Sales enablement is all the rage these days—and for good reason! Simply put, sales enablement is the strategic approach to provide the info and tools sales needs to close deals while maintaining cohesive messaging and brand integrity
That sounds easy enough, right? (...sigh!)
Anyone who’s been on either side of the sales or marketing fence knows this works perfectly in theory…but is much more challenging in practice.
Here are five tell-tale signs that your company could use a more strategic sales enablement approach.
1. Sales is creating their own materials
Sometimes the quickest way from point A to point B is a straight line…which doesn’t always include sales taking a trip through the marketing department. This is a nightmare for your marketing team who has spent months (perhaps years) researching your audience, crafting your key messaging and developing the overall voice and tone of your brand.
If the sales team is getting fed up with long approval processes, or just flat out not getting the materials they need, it’s only natural for them to go rogue and start hacking together Microsoft Word sell sheets and PowerPoint presentations to share with eager prospects. Shoddy graphics and off-brand collateral is the first sign sales and marketing need to be working more closely.
Solution: Ensure that your sales team is armed with the marketing tools they need to show value, answer questions and nurture leads further down the sales funnel.
“But we give them all kinds of approved materials, they just don’t use them!”
If this is the case, perhaps it’s time that both teams sit down with each other and figure out what information would be most beneficial to prospects at specific stages in the buyer’s journey.
2. You don’t talk to sales
The next big red flag: you’ve never had a sit-down meeting with your sales team. The sales team is on the ground, talking to customers, hearing their wants, needs and desires on a daily basis. If that doesn’t scream qualitative, first-party-data…you need your ears checked!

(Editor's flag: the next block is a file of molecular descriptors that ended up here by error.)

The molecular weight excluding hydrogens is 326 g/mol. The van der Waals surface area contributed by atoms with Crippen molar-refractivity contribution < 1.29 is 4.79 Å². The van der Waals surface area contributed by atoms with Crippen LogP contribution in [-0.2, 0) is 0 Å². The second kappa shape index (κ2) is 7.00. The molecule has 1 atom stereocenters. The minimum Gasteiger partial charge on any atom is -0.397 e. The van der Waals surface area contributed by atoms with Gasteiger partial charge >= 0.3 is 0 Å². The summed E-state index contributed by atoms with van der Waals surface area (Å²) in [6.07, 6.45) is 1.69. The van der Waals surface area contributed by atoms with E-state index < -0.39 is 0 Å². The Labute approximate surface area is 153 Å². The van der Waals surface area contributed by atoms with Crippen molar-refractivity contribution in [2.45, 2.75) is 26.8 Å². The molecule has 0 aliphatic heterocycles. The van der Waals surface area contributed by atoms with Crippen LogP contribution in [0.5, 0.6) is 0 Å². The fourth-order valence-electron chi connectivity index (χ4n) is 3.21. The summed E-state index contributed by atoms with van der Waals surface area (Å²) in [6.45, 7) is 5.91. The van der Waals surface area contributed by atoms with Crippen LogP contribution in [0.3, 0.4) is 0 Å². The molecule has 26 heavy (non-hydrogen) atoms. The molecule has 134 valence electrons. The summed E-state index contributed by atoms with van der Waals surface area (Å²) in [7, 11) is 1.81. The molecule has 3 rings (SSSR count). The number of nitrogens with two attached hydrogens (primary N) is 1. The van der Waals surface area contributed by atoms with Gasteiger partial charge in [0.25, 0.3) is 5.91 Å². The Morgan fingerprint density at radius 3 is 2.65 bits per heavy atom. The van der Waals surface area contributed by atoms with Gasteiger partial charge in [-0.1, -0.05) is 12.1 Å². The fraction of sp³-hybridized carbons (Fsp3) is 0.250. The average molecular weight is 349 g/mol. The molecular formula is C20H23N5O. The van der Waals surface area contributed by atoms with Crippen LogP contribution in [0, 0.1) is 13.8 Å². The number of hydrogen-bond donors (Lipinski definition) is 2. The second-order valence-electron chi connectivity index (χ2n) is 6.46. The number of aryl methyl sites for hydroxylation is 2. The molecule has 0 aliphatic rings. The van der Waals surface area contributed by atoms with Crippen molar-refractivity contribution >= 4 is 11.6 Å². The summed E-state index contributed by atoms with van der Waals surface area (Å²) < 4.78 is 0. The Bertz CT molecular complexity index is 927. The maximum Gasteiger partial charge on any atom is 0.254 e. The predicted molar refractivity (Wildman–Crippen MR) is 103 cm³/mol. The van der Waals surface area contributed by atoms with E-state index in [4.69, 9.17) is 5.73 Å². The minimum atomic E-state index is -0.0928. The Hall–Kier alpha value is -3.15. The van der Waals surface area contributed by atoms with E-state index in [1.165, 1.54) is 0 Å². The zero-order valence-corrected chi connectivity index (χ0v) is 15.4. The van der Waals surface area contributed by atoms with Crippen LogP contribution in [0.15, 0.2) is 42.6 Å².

Your sales team is a treasure trove of knowledge when it comes to understanding your buyer persona. Many B2B marketers look to sentiment analysis and shell out big bucks for technology to analyze how customers are responding to their marketing. Yet, some marketers neglect the fact that they have a team of “sentiment analysts”—their sales department—right under the same roof.
Solution: Schedule regular meetings (we recommend monthly, if not bi-weekly) with the sales team. Establish processes that allow salespeople to transfer customer feedback to the marketing team.
3. You have a long sales cycle
If your buyers are in their buying journey for a lengthy amount of time, it’s important to proactively use strategic sales enablement. Here’s why…
B2B sales are logical decisions, not emotional ones. Your prospective buyer is researching not only your services and products, but your competitor’s as well. When it comes down to it, they will choose whichever vendor and product makes the most business sense for their company. So, if you don’t know what your sales team needs, or if they are working with limited materials, or even hacking together their own, they won’t be well-equipped to move prospects toward a sale.